Monday, February 10, 2014

Baby shower etiquette

This spring, I'm hosting a baby shower for one of my good friends. I've thrown myself into planning because a) I'm trying not to get behind and b) I love a good party.

When I was pregnant, baby showers were always a hot topic on the birth boards. It seems everyone has an opinion on who deserves one, where it should be, who should pay for it and on and on. So I've put together a few etiquette tips. Agree or disagree, this is what I feel is appropriate.

Who gets a shower?
This always seems to be a hot issue. Some say you should only get a shower for your first baby. Others say you should get one if the gender is different the second time or if it's been a significant amount of time between babies. Let me save you the trouble of choosing a camp and tell you the right answer. It's not really about who "deserves" a shower because every baby should be celebrated. It's more about who is willing to host a shower. Your babies are only 12 months apart but your friend wants to throw a second shower? Sounds good! You had two boys in a row but your sister wants to host a shower anyway? Awesome! Now if the mom-to-be is actively asking people to host a shower that's a different story. If I really wanted one I'd probably ask my mom or my sister, but beyond that it gets a little tacky.

Who should host the shower?
Etiquette rules are hard and fast when it comes to hosting baby showers. Typically, the rules don't approve of any family member acting as the host. It's seen as asking for gifts. However, I find this rule to be outdated. Baby showers are a chance to celebrate the mom-to-be, the baby and yes, to receive well-wishes and gifts. I don't think it matters if the host is your mom, your sister, your best friend or your co-worker. The only person that shouldn't host is the mom or dad-to-be. 

Who determines the invite list?
Definitely the mom-to-be. However, the host should have the final say on numbers since they're paying for the event. The host also gets to decide if it's going to be a shower for couples or a women-only event. 

Should there be games? 
This should be a joint decision between the host and the mom-to-be, but the host has the final say (muahahahaha). Hopefully, the host will take the mom-to-be's wishes into consideration. This also applies to arts and crafts.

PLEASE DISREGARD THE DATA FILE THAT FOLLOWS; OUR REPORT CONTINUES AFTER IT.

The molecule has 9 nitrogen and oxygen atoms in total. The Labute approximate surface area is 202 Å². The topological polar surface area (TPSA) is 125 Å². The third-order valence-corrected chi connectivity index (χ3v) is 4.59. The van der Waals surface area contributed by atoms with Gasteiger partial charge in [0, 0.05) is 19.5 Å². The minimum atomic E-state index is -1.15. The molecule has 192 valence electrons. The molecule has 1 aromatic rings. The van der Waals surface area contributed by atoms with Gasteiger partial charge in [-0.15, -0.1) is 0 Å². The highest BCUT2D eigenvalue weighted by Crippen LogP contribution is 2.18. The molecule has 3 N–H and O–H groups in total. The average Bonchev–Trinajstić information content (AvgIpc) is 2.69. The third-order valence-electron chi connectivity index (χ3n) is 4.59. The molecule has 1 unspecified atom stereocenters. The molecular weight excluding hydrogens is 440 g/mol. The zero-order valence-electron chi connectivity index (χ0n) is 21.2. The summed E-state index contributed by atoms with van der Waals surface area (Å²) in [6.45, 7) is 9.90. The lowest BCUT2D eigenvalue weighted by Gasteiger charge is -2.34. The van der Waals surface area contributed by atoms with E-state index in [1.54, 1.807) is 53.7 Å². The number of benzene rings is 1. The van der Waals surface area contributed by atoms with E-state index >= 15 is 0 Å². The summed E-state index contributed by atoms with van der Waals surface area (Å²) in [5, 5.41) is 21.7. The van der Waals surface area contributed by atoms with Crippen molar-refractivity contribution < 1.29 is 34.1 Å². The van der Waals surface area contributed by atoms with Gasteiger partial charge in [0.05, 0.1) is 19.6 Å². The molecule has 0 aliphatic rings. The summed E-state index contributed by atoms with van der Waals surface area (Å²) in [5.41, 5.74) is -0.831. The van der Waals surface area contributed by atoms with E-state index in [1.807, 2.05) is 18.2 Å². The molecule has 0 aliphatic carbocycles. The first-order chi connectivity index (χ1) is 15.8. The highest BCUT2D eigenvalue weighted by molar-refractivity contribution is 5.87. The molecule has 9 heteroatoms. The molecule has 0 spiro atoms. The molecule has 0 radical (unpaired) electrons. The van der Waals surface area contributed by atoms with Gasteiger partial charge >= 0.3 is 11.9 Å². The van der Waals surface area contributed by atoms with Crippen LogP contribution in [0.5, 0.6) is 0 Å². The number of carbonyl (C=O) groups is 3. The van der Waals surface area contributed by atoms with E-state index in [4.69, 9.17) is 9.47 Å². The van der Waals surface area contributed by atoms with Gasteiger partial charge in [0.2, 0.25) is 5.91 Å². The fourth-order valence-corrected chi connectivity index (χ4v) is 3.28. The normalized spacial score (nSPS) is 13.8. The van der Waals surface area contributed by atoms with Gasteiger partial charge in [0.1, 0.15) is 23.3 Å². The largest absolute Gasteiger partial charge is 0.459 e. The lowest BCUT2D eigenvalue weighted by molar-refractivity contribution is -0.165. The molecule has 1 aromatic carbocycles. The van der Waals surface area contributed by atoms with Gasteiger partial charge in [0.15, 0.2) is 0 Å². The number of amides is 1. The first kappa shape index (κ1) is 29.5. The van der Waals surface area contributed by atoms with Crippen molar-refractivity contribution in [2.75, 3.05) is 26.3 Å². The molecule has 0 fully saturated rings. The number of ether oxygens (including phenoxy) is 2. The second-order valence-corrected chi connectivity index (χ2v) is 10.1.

What about gifts? 
Etiquette says that if you attend the shower you should bring a gift for the mom-to-be. As for registry information, it should be included on a separate piece of paper with the invite. It may look like a gift grab, but really it's to make things easier on guests. Also, guests don't have to pick something off the registry so remember your poker face, mom-to-be. Oh and it never hurts for the mom-to-be to give the host a thank you gift, hint hint (kidding). 

Should there be a theme?
There doesn't have to be a theme, but it makes it more fun. If this isn't for the first child, the theme also helps narrow down the expectations. For example, having a baby sprinkle where you ask for diapers and wipes as opposed to a full on shower. 

What about food?
This is up to the host. If you don't plan on providing lunch, don't schedule it at noon. There's an expectation for cake (who doesn't want cake?), but it's up to the host if they want to provide anything extra. 

Thank you notes? 
Yep, you still need to send these out within two weeks of the shower (unless you have the baby, then there's a bit more leniency). Don't wait and combine your thank you with the birth announcement. Also, don't send an email. This type of gift requires a handwritten note. 

In the end, there are a few simple rules that everyone should follow:
- Be gracious
- Be polite
- Have fun
- Don't complain
- Be glad you aren't going into labor anytime soon (sorry, mom-to-be!)

Did I leave anything out?


PS - To my friend having the baby: this is not me passive aggressively telling you what to expect at your future shower, lol. I promise I won't make you play games and there will definitely be yummy food! 

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